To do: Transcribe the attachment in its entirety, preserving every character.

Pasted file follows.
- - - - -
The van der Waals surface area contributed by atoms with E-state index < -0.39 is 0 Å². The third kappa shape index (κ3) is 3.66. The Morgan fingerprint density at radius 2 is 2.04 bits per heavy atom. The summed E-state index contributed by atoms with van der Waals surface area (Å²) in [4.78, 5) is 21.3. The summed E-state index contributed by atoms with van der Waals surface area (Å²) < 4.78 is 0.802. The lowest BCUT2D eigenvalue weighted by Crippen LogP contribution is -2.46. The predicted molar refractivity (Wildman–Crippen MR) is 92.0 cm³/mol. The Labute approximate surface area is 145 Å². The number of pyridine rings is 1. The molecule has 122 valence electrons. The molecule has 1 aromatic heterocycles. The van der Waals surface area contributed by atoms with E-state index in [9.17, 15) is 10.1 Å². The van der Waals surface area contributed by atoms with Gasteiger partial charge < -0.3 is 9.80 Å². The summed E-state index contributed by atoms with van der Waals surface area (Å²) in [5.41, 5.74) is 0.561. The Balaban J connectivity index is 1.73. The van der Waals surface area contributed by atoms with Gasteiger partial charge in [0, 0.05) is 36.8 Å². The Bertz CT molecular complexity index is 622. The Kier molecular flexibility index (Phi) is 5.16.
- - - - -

The van der Waals surface area contributed by atoms with E-state index < -0.39 is 0 Å². The third kappa shape index (κ3) is 3.66. The Morgan fingerprint density at radius 2 is 2.04 bits per heavy atom. The summed E-state index contributed by atoms with van der Waals surface area (Å²) in [4.78, 5) is 21.3. The summed E-state index contributed by atoms with van der Waals surface area (Å²) < 4.78 is 0.802. The lowest BCUT2D eigenvalue weighted by Crippen LogP contribution is -2.46. The predicted molar refractivity (Wildman–Crippen MR) is 92.0 cm³/mol. The Labute approximate surface area is 145 Å². The number of pyridine rings is 1. The molecule has 122 valence electrons. The molecule has 1 aromatic heterocycles. The van der Waals surface area contributed by atoms with E-state index in [9.17, 15) is 10.1 Å². The van der Waals surface area contributed by atoms with Gasteiger partial charge < -0.3 is 9.80 Å². The summed E-state index contributed by atoms with van der Waals surface area (Å²) in [5.41, 5.74) is 0.561. The Balaban J connectivity index is 1.73. The van der Waals surface area contributed by atoms with Gasteiger partial charge in [0, 0.05) is 36.8 Å². The Bertz CT molecular complexity index is 622. The Kier molecular flexibility index (Phi) is 5.16.